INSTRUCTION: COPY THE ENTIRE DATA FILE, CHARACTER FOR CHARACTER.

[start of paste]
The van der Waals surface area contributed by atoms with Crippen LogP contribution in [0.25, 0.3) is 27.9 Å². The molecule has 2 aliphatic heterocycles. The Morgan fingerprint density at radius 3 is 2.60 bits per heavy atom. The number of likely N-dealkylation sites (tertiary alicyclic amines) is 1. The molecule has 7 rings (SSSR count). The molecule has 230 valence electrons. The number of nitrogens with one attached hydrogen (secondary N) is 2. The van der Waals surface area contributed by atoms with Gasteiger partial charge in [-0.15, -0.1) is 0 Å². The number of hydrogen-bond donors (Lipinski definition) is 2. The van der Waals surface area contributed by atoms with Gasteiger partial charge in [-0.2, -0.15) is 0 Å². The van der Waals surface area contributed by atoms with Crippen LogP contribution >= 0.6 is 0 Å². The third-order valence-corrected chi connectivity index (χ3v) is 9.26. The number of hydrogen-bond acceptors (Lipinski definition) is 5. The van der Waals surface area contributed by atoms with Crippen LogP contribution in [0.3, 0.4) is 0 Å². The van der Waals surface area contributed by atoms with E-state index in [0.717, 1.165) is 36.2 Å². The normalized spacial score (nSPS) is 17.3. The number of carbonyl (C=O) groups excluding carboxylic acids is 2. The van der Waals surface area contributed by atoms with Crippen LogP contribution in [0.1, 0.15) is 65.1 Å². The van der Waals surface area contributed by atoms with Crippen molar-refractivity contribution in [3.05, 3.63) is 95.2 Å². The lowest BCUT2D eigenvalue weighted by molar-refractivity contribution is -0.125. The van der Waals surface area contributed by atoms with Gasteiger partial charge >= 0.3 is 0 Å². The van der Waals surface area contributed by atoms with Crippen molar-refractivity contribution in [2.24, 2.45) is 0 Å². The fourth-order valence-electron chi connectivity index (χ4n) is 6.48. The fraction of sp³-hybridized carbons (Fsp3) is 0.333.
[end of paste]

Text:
The van der Waals surface area contributed by atoms with Crippen LogP contribution in [0.25, 0.3) is 27.9 Å². The molecule has 2 aliphatic heterocycles. The Morgan fingerprint density at radius 3 is 2.60 bits per heavy atom. The number of likely N-dealkylation sites (tertiary alicyclic amines) is 1. The molecule has 7 rings (SSSR count). The molecule has 230 valence electrons. The number of nitrogens with one attached hydrogen (secondary N) is 2. The van der Waals surface area contributed by atoms with Gasteiger partial charge in [-0.15, -0.1) is 0 Å². The number of hydrogen-bond donors (Lipinski definition) is 2. The van der Waals surface area contributed by atoms with Gasteiger partial charge in [-0.2, -0.15) is 0 Å². The van der Waals surface area contributed by atoms with Crippen LogP contribution >= 0.6 is 0 Å². The third-order valence-corrected chi connectivity index (χ3v) is 9.26. The number of hydrogen-bond acceptors (Lipinski definition) is 5. The van der Waals surface area contributed by atoms with Crippen LogP contribution in [0.3, 0.4) is 0 Å². The van der Waals surface area contributed by atoms with E-state index in [0.717, 1.165) is 36.2 Å². The normalized spacial score (nSPS) is 17.3. The number of carbonyl (C=O) groups excluding carboxylic acids is 2. The van der Waals surface area contributed by atoms with Crippen LogP contribution in [0.1, 0.15) is 65.1 Å². The van der Waals surface area contributed by atoms with Crippen molar-refractivity contribution in [3.05, 3.63) is 95.2 Å². The lowest BCUT2D eigenvalue weighted by molar-refractivity contribution is -0.125. The van der Waals surface area contributed by atoms with Gasteiger partial charge >= 0.3 is 0 Å². The van der Waals surface area contributed by atoms with Crippen molar-refractivity contribution in [2.24, 2.45) is 0 Å². The fourth-order valence-electron chi connectivity index (χ4n) is 6.48. The fraction of sp³-hybridized carbons (Fsp3) is 0.333.